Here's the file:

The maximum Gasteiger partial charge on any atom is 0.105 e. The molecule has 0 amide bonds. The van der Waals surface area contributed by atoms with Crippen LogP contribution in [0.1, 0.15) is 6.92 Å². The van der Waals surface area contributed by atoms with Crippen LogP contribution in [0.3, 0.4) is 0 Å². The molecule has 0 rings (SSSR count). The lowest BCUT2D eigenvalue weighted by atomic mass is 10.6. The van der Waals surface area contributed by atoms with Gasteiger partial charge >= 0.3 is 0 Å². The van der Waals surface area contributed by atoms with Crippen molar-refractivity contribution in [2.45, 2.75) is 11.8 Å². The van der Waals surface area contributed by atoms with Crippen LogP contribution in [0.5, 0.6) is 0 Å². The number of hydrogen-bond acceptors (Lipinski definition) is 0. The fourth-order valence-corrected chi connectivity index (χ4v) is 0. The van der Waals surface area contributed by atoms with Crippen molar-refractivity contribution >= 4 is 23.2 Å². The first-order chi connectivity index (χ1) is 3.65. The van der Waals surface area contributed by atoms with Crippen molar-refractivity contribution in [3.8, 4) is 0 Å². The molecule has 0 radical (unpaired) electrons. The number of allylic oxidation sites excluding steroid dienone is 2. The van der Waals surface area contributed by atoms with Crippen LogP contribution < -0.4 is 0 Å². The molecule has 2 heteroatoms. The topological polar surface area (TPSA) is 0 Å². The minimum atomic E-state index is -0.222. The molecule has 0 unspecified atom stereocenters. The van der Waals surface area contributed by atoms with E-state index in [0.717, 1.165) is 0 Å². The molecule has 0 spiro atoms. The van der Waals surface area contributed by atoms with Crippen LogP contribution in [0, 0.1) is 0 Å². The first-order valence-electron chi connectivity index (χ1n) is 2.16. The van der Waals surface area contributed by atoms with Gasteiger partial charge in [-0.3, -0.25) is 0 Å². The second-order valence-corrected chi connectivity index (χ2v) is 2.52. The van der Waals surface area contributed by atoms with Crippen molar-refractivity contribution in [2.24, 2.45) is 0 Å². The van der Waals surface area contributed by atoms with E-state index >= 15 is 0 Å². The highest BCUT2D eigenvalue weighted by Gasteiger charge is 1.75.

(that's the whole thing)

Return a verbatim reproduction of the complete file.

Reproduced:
The maximum Gasteiger partial charge on any atom is 0.105 e. The molecule has 0 amide bonds. The van der Waals surface area contributed by atoms with Crippen LogP contribution in [0.1, 0.15) is 6.92 Å². The van der Waals surface area contributed by atoms with Crippen LogP contribution in [0.3, 0.4) is 0 Å². The molecule has 0 rings (SSSR count). The lowest BCUT2D eigenvalue weighted by atomic mass is 10.6. The van der Waals surface area contributed by atoms with Gasteiger partial charge >= 0.3 is 0 Å². The van der Waals surface area contributed by atoms with Crippen molar-refractivity contribution in [2.45, 2.75) is 11.8 Å². The van der Waals surface area contributed by atoms with Crippen LogP contribution in [0.5, 0.6) is 0 Å². The number of hydrogen-bond acceptors (Lipinski definition) is 0. The fourth-order valence-corrected chi connectivity index (χ4v) is 0. The van der Waals surface area contributed by atoms with Crippen molar-refractivity contribution >= 4 is 23.2 Å². The first-order chi connectivity index (χ1) is 3.65. The van der Waals surface area contributed by atoms with Crippen molar-refractivity contribution in [3.8, 4) is 0 Å². The molecule has 0 radical (unpaired) electrons. The number of allylic oxidation sites excluding steroid dienone is 2. The van der Waals surface area contributed by atoms with Crippen LogP contribution < -0.4 is 0 Å². The molecule has 2 heteroatoms. The topological polar surface area (TPSA) is 0 Å². The minimum atomic E-state index is -0.222. The molecule has 0 unspecified atom stereocenters. The van der Waals surface area contributed by atoms with E-state index in [0.717, 1.165) is 0 Å². The molecule has 0 spiro atoms. The van der Waals surface area contributed by atoms with Crippen LogP contribution in [0, 0.1) is 0 Å². The first-order valence-electron chi connectivity index (χ1n) is 2.16. The van der Waals surface area contributed by atoms with Gasteiger partial charge in [-0.3, -0.25) is 0 Å². The second-order valence-corrected chi connectivity index (χ2v) is 2.52. The van der Waals surface area contributed by atoms with Crippen molar-refractivity contribution in [2.24, 2.45) is 0 Å². The van der Waals surface area contributed by atoms with E-state index >= 15 is 0 Å². The highest BCUT2D eigenvalue weighted by Gasteiger charge is 1.75.